This Annual Report sets out the performance of the Australian Human Rights Commission in the 2015–16 financial year.
This year has been both a challenging and rewarding one for the Commission.
We have achieved the highest conciliation rates of complaints under the four discrimination laws since our inception 30 years ago. Satisfaction rates with our conciliation service are also at a record high. It is particularly pleasing that the results reflect satisfaction from people in the midst of disputes – as both complainants and respondents.
We have released ground-breaking research on the prevalence and nature of discrimination in employment against older Australians and people with a disability. The Hon Susan Ryan AO released the final report of her national inquiry into these issues, titled Willing to Work, before finalising her term in early July 2016.
An important aspect of the Commission’s work is to develop public and private sector partnerships including with:
- the Australian Defence Forces – to embed cultural reform across the services, and to identify responses to historic abuse
- the university sector – to identify the prevalence of sexual harassment and sexual abuse within universities
- the business community – to implement the UN Global Principles on Business and Human Rights
- sporting organisations, business and community groups – through the Racism It Stops with Me campaign.
The Commission has continued to face significant reductions to its budget. Such reductions are hard for a small public sector agency to absorb, posing a risk to the ability of the Commission to meet its statutory obligations.
We have continued to focus advocacy on some contentious human rights issues, attracting political and media scrutiny. We have nonetheless seen the removal of almost all children from immigration detention in Australia. The contributions by the Commission to consideration by parliamentary committees of proposed laws have been consistently acknowledged as useful in pointing out the human rights implications.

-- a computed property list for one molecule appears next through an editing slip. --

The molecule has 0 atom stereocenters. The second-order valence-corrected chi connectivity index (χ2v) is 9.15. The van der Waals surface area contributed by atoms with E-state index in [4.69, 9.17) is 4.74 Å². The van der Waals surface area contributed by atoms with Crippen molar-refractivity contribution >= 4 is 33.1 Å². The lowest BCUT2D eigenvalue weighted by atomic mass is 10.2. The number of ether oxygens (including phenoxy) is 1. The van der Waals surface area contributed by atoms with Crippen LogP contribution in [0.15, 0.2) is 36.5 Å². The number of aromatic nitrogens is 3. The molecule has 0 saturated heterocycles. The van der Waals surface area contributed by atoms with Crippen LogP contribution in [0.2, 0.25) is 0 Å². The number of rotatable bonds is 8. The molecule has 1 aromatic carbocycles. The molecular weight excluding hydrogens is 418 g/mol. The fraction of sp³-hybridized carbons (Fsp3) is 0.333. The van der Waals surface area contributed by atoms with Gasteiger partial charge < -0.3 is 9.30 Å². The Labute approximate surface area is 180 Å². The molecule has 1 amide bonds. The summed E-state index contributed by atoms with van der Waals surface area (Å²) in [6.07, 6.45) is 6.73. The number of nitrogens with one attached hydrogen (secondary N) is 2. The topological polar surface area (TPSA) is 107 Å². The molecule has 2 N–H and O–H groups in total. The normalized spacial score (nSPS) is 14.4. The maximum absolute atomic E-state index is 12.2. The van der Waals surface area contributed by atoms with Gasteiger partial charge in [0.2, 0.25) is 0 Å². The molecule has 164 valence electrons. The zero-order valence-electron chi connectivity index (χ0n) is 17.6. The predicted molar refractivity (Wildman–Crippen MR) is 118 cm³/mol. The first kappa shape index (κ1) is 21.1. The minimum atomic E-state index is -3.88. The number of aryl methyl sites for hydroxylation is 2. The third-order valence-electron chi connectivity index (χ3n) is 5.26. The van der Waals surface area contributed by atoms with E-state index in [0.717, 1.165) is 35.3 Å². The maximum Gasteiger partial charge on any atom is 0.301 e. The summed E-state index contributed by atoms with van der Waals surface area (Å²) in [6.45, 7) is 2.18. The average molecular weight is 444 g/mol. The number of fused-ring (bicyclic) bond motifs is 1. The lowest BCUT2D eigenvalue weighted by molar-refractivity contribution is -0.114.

During this financial year we have also said goodbye to three commissioners – Elizabeth Broderick after eight years as Sex Discrimination Commissioner; Susan Ryan AO after five years as Age Discrimination Commissioner and two years as Disability Discrimination Commissioner; and Tim Wilson after two years as Human Rights Commissioner. Each has made a significant contribution to the protection of human rights in Australia.
The Commission welcomes the appointment of four new commissioners since February 2016: Kate Jenkins, Kay Patterson, Alastair McEwin and Edward Santow. A fifth appointment is now due following the appointment of Mick Gooda, formerly Aboriginal and Torres Strait Islander Social Justice Commissioner, to his new role on the Royal Commission into the Protection and Detention of Children in the Northern Territory.
We enter the 2016–17 financial year with the knowledge that the newly elected Parliament will face many human rights challenges:
The proposition for constitutional recognition of Aboriginal and Torres Strait Islander peoples.
Racial harmony and community cohesion will be a key challenge.
A national plebiscite to amend the Marriage Act to recognise LGBTI relationships.
Laws to ensure Australia’s national security, while also not unduly encroaching on the rights of citizens.
Durable settlement of asylum seekers and refugees seeking our protection will continue be a focus of national debate, especially as evidence mounts of the mental and physical impact of mandatory immigration detention.
Efforts are being made to enable Australia to ratify the Optional Protocol to the Convention Against Torture (OPCAT) and to establish mechanisms to monitor all places of detention in Australia. The National Children’s Commissioner will report later in 2016 to identify the practical means of implementing OPCAT.
The reduction of socio-economic inequality experienced by Aboriginal and Torres Strait Islanders, and the continuing need for meaningful consultation with Indigenous communities.
Gender inequalities continue to be a national concern, most notably violence against women, the gender pay gap and limited engagement of women in leadership positions.
Participation of older Australians in the workforce is vital as our population ages.
- The evolving National Disability Insurance Scheme raises questions about how to support independent living and to ensure access to employment and housing.
The Commission stands ready and willing to assist the Federal Government by providing evidence-based, technical expertise on all aspects of human rights implementation in Australia. As we celebrate our 30th anniversary this year, there are both achievements to recognise and serious human rights challenges to meet.